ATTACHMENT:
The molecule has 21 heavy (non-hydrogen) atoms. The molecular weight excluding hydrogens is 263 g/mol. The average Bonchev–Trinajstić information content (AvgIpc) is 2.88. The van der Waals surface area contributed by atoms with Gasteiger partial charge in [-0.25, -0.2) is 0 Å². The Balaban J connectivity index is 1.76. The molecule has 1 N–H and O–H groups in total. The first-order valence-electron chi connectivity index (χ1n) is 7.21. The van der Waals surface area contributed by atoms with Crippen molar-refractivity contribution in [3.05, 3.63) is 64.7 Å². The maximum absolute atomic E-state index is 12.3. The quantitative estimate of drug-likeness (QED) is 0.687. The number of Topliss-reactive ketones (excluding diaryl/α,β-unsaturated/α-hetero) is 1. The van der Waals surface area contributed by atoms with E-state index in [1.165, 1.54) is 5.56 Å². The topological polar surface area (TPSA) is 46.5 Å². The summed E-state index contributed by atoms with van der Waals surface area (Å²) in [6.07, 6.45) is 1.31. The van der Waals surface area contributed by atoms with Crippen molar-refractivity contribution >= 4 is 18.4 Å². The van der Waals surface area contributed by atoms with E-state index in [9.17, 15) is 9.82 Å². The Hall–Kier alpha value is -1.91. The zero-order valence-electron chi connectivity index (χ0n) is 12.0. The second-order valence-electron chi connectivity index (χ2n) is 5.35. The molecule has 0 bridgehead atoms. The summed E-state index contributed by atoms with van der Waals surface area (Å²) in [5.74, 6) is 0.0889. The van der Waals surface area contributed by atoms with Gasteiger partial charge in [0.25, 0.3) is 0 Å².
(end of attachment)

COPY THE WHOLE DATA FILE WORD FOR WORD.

The molecule has 21 heavy (non-hydrogen) atoms. The molecular weight excluding hydrogens is 263 g/mol. The average Bonchev–Trinajstić information content (AvgIpc) is 2.88. The van der Waals surface area contributed by atoms with Gasteiger partial charge in [-0.25, -0.2) is 0 Å². The Balaban J connectivity index is 1.76. The molecule has 1 N–H and O–H groups in total. The first-order valence-electron chi connectivity index (χ1n) is 7.21. The van der Waals surface area contributed by atoms with Crippen molar-refractivity contribution in [3.05, 3.63) is 64.7 Å². The maximum absolute atomic E-state index is 12.3. The quantitative estimate of drug-likeness (QED) is 0.687. The number of Topliss-reactive ketones (excluding diaryl/α,β-unsaturated/α-hetero) is 1. The van der Waals surface area contributed by atoms with E-state index in [1.165, 1.54) is 5.56 Å². The topological polar surface area (TPSA) is 46.5 Å². The summed E-state index contributed by atoms with van der Waals surface area (Å²) in [6.07, 6.45) is 1.31. The van der Waals surface area contributed by atoms with Crippen molar-refractivity contribution >= 4 is 18.4 Å². The van der Waals surface area contributed by atoms with E-state index in [9.17, 15) is 9.82 Å². The Hall–Kier alpha value is -1.91. The zero-order valence-electron chi connectivity index (χ0n) is 12.0. The second-order valence-electron chi connectivity index (χ2n) is 5.35. The molecule has 0 bridgehead atoms. The summed E-state index contributed by atoms with van der Waals surface area (Å²) in [5.74, 6) is 0.0889. The van der Waals surface area contributed by atoms with Gasteiger partial charge in [0.25, 0.3) is 0 Å².